One of Gmail’s hidden treasures is how easily it can be automated.
Its filtering system is widely known, but the real treat is script.google.com, which lets you script Gmail.
and there is a wide-ranging API that lets you control almost all of your Google services (Drive, Analytics, Calendar, etc).
These tasks can be run periodically, in response to triggers, or ad-hoc.
An example: automatically mark emails as read
If your inbox has thousands of unread emails that are unlikely ever to be read, and you are anxious about this,
you might benefit from automatically managing your unread email count.
I’ve created a script which, on weekdays, marks as read any unread email older than 24 hours.
This lets me skim the subject lines in my inbox, open the emails that seem interesting, and ignore the rest, which will quietly vanish a day later.
Combined with Priority Inbox,
this script helps me have a high ratio of “effectiveness at email” to “attention spent on email”,
which I lack if I have to read every single message in my inbox.
Despite how risky this approach seems, it hasn’t caused me to miss out on anything important.
Scripting Gmail is very approachable. The API covers lots of functionality, and the documentation is comprehensive.
Google even provides a little web-based IDE in which to edit and debug your scripts.
My one complaint is that there is no mock environment for testing - you have to develop your scripts on a real inbox.
If this is a problem for you, you can use a dummy email account for development.
In the future, I’d be interested to try script.google.com to automate my use of other Google services.
For now, it’s proven extremely useful at managing my email, and I strongly recommend it.
A few years ago I dropped my Roland Micro Cube guitar amplifier and ripped the speaker cone. As a result, it would make terrible farty noises if played above a certain volume. Last week I replaced the speaker - here are the steps I followed.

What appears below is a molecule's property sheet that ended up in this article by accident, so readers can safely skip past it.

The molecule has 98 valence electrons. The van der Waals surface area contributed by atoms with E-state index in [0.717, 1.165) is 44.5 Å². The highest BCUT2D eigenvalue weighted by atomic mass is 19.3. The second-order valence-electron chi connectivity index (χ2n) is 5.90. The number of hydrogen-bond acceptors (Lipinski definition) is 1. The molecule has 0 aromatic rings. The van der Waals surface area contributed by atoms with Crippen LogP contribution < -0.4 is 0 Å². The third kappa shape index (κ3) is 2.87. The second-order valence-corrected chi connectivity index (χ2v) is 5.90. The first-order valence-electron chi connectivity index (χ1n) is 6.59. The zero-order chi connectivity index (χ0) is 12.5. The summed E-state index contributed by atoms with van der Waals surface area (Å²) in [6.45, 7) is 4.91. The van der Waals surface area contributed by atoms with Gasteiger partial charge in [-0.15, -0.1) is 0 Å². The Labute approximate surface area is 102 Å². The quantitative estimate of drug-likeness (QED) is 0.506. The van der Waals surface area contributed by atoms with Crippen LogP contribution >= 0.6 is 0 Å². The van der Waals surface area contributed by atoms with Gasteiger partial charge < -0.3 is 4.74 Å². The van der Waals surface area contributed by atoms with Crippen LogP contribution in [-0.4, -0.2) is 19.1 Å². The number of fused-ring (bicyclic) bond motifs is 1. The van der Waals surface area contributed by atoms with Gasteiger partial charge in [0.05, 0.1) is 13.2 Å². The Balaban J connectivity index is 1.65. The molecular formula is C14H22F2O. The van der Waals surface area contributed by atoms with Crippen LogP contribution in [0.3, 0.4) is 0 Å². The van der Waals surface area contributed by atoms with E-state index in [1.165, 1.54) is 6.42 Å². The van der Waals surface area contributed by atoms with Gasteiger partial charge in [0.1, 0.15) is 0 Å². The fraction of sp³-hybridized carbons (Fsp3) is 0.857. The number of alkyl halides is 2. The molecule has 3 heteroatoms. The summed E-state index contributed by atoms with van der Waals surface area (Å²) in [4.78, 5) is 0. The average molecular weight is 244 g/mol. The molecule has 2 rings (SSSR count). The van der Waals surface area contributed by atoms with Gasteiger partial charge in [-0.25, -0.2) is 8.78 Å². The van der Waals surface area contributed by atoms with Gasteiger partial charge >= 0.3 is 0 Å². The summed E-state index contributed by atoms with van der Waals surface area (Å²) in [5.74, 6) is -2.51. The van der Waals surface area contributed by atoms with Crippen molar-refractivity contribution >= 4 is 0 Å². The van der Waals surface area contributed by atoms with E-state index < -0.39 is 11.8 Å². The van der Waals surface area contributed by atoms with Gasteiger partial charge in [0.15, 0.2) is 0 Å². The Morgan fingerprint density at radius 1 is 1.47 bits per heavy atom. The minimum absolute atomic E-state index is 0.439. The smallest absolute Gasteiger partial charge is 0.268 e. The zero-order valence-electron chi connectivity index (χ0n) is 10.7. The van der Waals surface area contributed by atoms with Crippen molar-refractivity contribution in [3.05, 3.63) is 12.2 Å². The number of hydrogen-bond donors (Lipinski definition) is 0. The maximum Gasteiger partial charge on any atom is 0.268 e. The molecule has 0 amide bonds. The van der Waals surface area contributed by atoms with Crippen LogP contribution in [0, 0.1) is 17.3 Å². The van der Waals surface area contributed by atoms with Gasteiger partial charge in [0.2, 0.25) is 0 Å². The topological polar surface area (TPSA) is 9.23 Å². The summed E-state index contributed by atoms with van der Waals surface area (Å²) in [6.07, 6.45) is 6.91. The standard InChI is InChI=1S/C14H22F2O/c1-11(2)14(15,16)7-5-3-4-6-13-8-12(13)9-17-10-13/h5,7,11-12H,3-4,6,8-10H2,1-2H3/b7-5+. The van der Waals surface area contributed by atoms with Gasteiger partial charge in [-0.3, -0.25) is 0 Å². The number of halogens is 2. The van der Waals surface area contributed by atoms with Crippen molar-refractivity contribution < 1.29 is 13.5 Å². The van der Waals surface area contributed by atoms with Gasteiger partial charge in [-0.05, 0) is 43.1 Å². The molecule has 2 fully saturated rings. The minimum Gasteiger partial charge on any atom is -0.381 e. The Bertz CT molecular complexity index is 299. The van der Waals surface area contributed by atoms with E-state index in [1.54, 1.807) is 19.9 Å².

Tools needed: a screwdriver, a phone, and a credit card. No soldering iron required.
Call Roland Customer Support and ask for a replacement Micro Cube speaker, model number W120FP70-00C. It costs about $30 with tax and shipping. Mine arrived after about two weeks.
When you have the new speaker, set the Micro Cube down with its grill facing up. Unscrew the grill, then unscrew the old speaker from the mount.
Gently remove the old speaker from the mount, so its connectors are visible.
Pull the connectors out of the old speaker - they’ll slide off with a little force, as shown in the above photo - and connect them to the new speaker. The connectors are different sizes, so don’t worry about connecting them incorrectly.
Mount the new speaker and reattach the front grill.
Plug in your guitar and rock out.
This is the most straightforward method I’ve seen to replace a Micro Cube’s speaker. If you want to try a non-Roland speaker, there are tutorials for that online too. Happy jamming!
I’ve used jQuery since I began my web development career,
but I sometimes feel like it makes life too easy.
In the spirit of rejecting complacency,
You can find a demonstration of the image slider here,
and the Github repo is here.
It was illuminating to see how much I take jQuery for granted.
For example, I wanted to add a button to the page.
jQuery makes this very easy:
Without jQuery, however, you have to be a little more verbose:
I wanted to add a wrapper element to my group of <img> tags.
This is a breeze with jQuery:
I looked at jQuery’s source code after I finished the exercise
to see how $.wrapAll was implemented,
and unsurprisingly their implementation is very elegant.
I think the average web developer can learn a lot from reading the
for an excellent introduction, check out this screencast
by Paul Irish.
This proved to be a fun and educational task,
and it renewed my appreciation for jQuery’s simplicity and
If you want to better understand the gifts jQuery gives you,
I strongly recommend you try a little project without it.
Getting a new Mac is a lot of fun, but it can be tedious to install all your favourite software packages,
especially if you’re a developer who uses lots of them.
There’s something to be said for keeping a list of URLs to your usual tools,
so that you can set up a development environment faster.
Also, who knows - perhaps it would be fun in the future to look back at your toolset and reminisce.
Without further ado, here is the software I’ve installed on my work-issued MacBook Pro: